# Coordinate Transformation

• B
This is intuitively very simple problem but I am unable to complete it with Mathematical rigor. Here is the deal:

A coordinate system $(u,v,w,p)$ in which the metric tensor has the following non-zero components, $g_{uv}= g_{ww}=g_{pp}=1$. Find the coordinate transformation between $(u,v,w,p)$ to the regular coordinates $(t,x,y,z)$.

So in the first part of the same question you are supposed to prove that coordinate space $(u,v,w,p)$ is flat which is easy enough to see because the metric components are constant, all Riemann tensor components are zero. Hence the space is Minkowski. Which, intuitively, implies that the transformation between the coordinates will be linear because standard $(t,x,y,z)$ form a Minkowski space. But I am unable to prove it Mathematically.

Here is what I did. The question had a hint to calculate $e_u.e_u$ and $e_v.e_v$ (e represents the basis in either coordinate system and subscript implies which coordinates they belong to. I am removing the vector heads or the circumflex). From the metric tensor in this coordinate they are going to be zero.

So, I did write the conversion between the basis of the two systems,
$$e_{\alpha '} = \Lambda^\alpha_{\alpha '} = \frac{\partial x^\alpha}{\partial x^{\alpha '}}e_\alpha$$
Here the primed indices represent the $(u,v,w,p)$ coordinates and unprimed represents $(t,x,y,z)$. This gives the following dot product,
$$e_{\alpha '}.e_{\beta '}= \Lambda^\alpha_{\alpha '}\Lambda^\beta_{\beta '}e_\alpha.e_\beta = \frac{\partial x^\alpha}{\partial x^{\alpha '}}\frac{\partial x^\beta}{\partial x^{\beta '}}e_\alpha.e_\beta$$
And I can use the orthonormality of the $(t,x,y,z)$ coordinates to simplify $e_\alpha.e_\beta$ but even then using the metric all,
$$e_{\alpha '}.e_{\beta '} = \frac{\partial x^\alpha}{\partial x^{\alpha '}}\frac{\partial x^\beta}{\partial x^{\beta '}}e_\alpha.e_\beta$$
gives me is a bunch of (actually 16) partial differential equations but I do not know where to go from there.

How do I prove that the partial differential equations have a solution,

$$x^\alpha = A^\alpha_{\alpha '}x^{\alpha '}$$

where $$A^\alpha_{\alpha '}$$ are constants? Surely it can be seen that it is ONE of the solution of the system of PDEs but is that the only solution(?). I arrived at the answer intuitively but want to be able to SEE it mathematically being a solution. Also, how do I end up calculating the values of $$A^\alpha_{\alpha '}$$?

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stevendaryl
Staff Emeritus
I think you're making it harder than it needs to be. You weren't asked to prove that there is only one transformation that works, you were just asked to find one. Obviously, it's not unique, because you can always combine your transformation with a rotation, boost or translation to get another transformation.

I would say that you should just check to see if you can solve the problem with a constant matrix ##A^\alpha_{\alpha'}##. Then it wouldn't be a differential equation at all, but algebra: Find ##A## such that ##A^\alpha_{\alpha'} A^\beta_{\beta'} g_{\alpha \beta} = g_{\alpha' \beta'}##

Alright. So I get 16 equations for the 16 components of ##A^\alpha_{\alpha '}##. So it is solvable. Just not sure how to calculate the values of the individual ##A^\alpha_{\alpha '}##.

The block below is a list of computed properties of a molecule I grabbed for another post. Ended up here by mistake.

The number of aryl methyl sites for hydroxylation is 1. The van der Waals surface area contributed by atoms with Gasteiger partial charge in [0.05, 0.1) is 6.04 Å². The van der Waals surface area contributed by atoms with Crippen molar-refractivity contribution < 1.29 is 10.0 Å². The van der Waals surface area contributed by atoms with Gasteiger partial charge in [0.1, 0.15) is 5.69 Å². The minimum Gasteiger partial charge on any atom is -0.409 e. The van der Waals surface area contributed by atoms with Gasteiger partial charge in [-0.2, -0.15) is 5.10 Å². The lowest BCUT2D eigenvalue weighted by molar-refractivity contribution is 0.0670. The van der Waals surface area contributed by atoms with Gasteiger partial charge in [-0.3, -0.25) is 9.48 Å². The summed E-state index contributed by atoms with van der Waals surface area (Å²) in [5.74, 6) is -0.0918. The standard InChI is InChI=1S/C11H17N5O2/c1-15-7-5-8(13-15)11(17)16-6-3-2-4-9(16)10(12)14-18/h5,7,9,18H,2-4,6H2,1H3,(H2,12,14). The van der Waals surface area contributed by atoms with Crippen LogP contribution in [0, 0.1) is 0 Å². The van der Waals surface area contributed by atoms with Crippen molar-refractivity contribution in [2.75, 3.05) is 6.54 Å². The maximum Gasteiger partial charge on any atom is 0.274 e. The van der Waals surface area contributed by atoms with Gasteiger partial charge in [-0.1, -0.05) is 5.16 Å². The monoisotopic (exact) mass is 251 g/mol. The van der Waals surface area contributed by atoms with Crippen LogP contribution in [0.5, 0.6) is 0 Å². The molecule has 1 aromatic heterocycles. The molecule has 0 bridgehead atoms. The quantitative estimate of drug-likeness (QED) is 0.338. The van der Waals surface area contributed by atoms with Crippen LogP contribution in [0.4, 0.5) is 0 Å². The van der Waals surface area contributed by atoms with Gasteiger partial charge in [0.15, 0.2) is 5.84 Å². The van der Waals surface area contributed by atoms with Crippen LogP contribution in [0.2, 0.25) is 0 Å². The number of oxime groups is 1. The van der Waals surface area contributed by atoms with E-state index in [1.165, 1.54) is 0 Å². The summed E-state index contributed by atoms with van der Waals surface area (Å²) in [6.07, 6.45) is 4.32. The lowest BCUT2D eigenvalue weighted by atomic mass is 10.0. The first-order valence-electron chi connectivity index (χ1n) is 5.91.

Orodruin
Staff Emeritus
Homework Helper
Gold Member
Alright. So I get 16 equations for the 16 components of ##A^\alpha_{\alpha '}##. So it is solvable. Just not sure how to calculate the values of the individual ##A^\alpha_{\alpha '}##.
Well, two of the coordinates are already orthonormal. I suggest you do not touch anything that has to do with them.

Well the complication, for me, is that equations are quadratic in ##A^\alpha_{\alpha '}##. For example, ##\vec{e}_w.\vec{e}_w=-(A^t_w)^2+(A^x_w)^2+(A^y_w)^2+(A^z_w)^2=1##.

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stevendaryl
Staff Emeritus
Well the complication, for me, is that equations are quadratic in ##A^\alpha_{\alpha '}##. For example, ##\vec{e}_w.\vec{e}_w=-(A^t_w)^2+(A^x_w)^2+(A^y_w)^2+(A^z_w)^2=1##.

On @Orodruin's suggestion, you should just leave ##w## and ##p## alone, and focus on ##u## and ##v##.

Assume that ##y=w## and ##z=p##. That means:
1. ##A^y_w = 1##
2. ##A^y_p = A^y_u = A^y_v = 0##
3. ##A^z_p = 1##
4. ##A^z_w = A^z_u = A^z_v = 0##
5. ##A^t_w = A^t_p = 0##
6. ##A^x_w = A^x_p = 0##
So that leaves 4 numbers left to figure out:

##A^t_u, A^t_v, A^x_u, A^x_v##

The equation ##g_{\alpha' \beta'} = A^\alpha_{\alpha'} A^\beta_{\beta'} g_{\alpha \beta}## gives you 4 equations:
1. ##g_{uu} = A^t_u A^t_u g_{tt} + A^t_u A^x_u g_{tx} + A^x_u A^t_u g_{xt} + A^x_u A^x_u g_{xx}##
2. ##g_{uv} = A^t_u A^t_v g_{tt} + A^t_u A^x_v g_{tx} + A^x_u A^t_v g_{xt} + A^x_u A^x_v g_{xx}##
3. ##g_{vu} = A^t_v A^t_v g_{tt} + A^t_v A^u_v g_{tx} + A^x_v A^t_u g_{xt} + A^x_v A^x_u g_{xx}##
4. ##g_{vv} = A^t_v A^t_v g_{tt} + A^t_v A^x_v g_{tx} + A^x_v A^t_v g_{xt} + A^x_v A^x_v g_{xx}##
You know
1. ##g_{xx} = 1##
2. ##g_{xt} = g_{tx} = 0##
3. ##g_{tt} = -1## (I'm assuming this is the convention you're using?)
4. ##g_{uu} = 0##
5. ##g_{uv} = g_{vu} = 1##
6. ##g_{vv} = 0##
Yes, the equations are quadratic, so that means that there are multiple solutions. Just come up with one solution.

Nice. Thanks a bunch. I was just not entirely sure that I was allowed to make that assumption. Then it simplifies greatly. In retrospect, the book did ask to refer to a previous problem from another chapter which was basically the same but restricted to ##t## and ##x##.